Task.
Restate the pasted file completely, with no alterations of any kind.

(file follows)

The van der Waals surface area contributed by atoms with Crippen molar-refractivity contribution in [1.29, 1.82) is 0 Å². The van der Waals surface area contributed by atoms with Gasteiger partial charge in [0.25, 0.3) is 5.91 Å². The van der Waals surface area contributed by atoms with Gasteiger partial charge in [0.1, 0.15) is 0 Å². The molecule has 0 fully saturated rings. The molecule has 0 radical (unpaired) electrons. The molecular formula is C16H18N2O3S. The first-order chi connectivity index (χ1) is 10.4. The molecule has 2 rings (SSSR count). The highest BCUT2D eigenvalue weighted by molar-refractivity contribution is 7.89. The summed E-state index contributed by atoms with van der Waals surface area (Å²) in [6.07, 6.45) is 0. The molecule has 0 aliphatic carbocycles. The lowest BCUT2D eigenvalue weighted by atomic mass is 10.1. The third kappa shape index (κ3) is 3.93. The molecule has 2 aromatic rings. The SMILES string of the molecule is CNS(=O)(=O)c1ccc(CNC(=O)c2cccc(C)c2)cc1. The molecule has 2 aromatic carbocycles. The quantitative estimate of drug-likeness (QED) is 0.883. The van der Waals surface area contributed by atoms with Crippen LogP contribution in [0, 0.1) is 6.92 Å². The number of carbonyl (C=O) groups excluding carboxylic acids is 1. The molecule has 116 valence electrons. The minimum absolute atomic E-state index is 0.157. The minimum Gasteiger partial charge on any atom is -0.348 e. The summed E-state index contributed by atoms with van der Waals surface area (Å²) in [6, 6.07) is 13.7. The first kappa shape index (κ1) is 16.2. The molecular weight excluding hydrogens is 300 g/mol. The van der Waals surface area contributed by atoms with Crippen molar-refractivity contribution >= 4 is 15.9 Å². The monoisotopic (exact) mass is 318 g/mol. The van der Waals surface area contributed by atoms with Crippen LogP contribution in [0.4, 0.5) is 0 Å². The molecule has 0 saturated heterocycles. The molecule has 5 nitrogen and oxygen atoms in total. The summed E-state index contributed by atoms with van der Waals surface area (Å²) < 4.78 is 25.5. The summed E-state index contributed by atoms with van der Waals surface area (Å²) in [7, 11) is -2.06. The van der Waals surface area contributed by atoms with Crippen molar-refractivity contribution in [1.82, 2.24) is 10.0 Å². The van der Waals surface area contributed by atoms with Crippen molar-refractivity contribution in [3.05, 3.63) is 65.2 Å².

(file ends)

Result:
The van der Waals surface area contributed by atoms with Crippen molar-refractivity contribution in [1.29, 1.82) is 0 Å². The van der Waals surface area contributed by atoms with Gasteiger partial charge in [0.25, 0.3) is 5.91 Å². The van der Waals surface area contributed by atoms with Gasteiger partial charge in [0.1, 0.15) is 0 Å². The molecule has 0 fully saturated rings. The molecule has 0 radical (unpaired) electrons. The molecular formula is C16H18N2O3S. The first-order chi connectivity index (χ1) is 10.4. The molecule has 2 rings (SSSR count). The highest BCUT2D eigenvalue weighted by molar-refractivity contribution is 7.89. The summed E-state index contributed by atoms with van der Waals surface area (Å²) in [6.07, 6.45) is 0. The molecule has 0 aliphatic carbocycles. The lowest BCUT2D eigenvalue weighted by atomic mass is 10.1. The third kappa shape index (κ3) is 3.93. The molecule has 2 aromatic rings. The SMILES string of the molecule is CNS(=O)(=O)c1ccc(CNC(=O)c2cccc(C)c2)cc1. The molecule has 2 aromatic carbocycles. The quantitative estimate of drug-likeness (QED) is 0.883. The van der Waals surface area contributed by atoms with Crippen LogP contribution in [0, 0.1) is 6.92 Å². The number of carbonyl (C=O) groups excluding carboxylic acids is 1. The molecule has 116 valence electrons. The minimum absolute atomic E-state index is 0.157. The minimum Gasteiger partial charge on any atom is -0.348 e. The summed E-state index contributed by atoms with van der Waals surface area (Å²) in [6, 6.07) is 13.7. The first kappa shape index (κ1) is 16.2. The molecular weight excluding hydrogens is 300 g/mol. The van der Waals surface area contributed by atoms with Crippen molar-refractivity contribution >= 4 is 15.9 Å². The monoisotopic (exact) mass is 318 g/mol. The van der Waals surface area contributed by atoms with Crippen LogP contribution in [0.4, 0.5) is 0 Å². The molecule has 0 saturated heterocycles. The molecule has 5 nitrogen and oxygen atoms in total. The summed E-state index contributed by atoms with van der Waals surface area (Å²) < 4.78 is 25.5. The summed E-state index contributed by atoms with van der Waals surface area (Å²) in [7, 11) is -2.06. The van der Waals surface area contributed by atoms with Crippen molar-refractivity contribution in [1.82, 2.24) is 10.0 Å². The van der Waals surface area contributed by atoms with Crippen molar-refractivity contribution in [3.05, 3.63) is 65.2 Å².